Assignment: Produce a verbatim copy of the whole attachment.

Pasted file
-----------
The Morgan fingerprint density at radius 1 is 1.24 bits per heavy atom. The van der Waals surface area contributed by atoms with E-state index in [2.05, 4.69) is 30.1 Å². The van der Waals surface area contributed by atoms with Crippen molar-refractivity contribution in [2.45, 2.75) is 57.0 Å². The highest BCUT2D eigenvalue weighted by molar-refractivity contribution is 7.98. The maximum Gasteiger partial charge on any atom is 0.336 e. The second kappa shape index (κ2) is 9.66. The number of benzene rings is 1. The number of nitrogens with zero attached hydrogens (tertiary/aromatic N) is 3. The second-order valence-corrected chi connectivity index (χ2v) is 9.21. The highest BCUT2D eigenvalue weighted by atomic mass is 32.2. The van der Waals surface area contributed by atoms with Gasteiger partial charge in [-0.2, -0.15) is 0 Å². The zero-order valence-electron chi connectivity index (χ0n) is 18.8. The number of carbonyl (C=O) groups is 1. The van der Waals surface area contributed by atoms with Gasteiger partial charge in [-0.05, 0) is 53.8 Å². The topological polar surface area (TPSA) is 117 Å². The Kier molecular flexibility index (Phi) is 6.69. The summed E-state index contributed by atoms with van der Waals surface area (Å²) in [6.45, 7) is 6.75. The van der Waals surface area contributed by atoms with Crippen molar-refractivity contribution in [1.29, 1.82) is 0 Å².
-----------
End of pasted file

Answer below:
The Morgan fingerprint density at radius 1 is 1.24 bits per heavy atom. The van der Waals surface area contributed by atoms with E-state index in [2.05, 4.69) is 30.1 Å². The van der Waals surface area contributed by atoms with Crippen molar-refractivity contribution in [2.45, 2.75) is 57.0 Å². The highest BCUT2D eigenvalue weighted by molar-refractivity contribution is 7.98. The maximum Gasteiger partial charge on any atom is 0.336 e. The second kappa shape index (κ2) is 9.66. The number of benzene rings is 1. The number of nitrogens with zero attached hydrogens (tertiary/aromatic N) is 3. The second-order valence-corrected chi connectivity index (χ2v) is 9.21. The highest BCUT2D eigenvalue weighted by atomic mass is 32.2. The van der Waals surface area contributed by atoms with Gasteiger partial charge in [-0.2, -0.15) is 0 Å². The zero-order valence-electron chi connectivity index (χ0n) is 18.8. The number of carbonyl (C=O) groups is 1. The van der Waals surface area contributed by atoms with Gasteiger partial charge in [-0.05, 0) is 53.8 Å². The topological polar surface area (TPSA) is 117 Å². The Kier molecular flexibility index (Phi) is 6.69. The summed E-state index contributed by atoms with van der Waals surface area (Å²) in [6.45, 7) is 6.75. The van der Waals surface area contributed by atoms with Crippen molar-refractivity contribution in [1.29, 1.82) is 0 Å².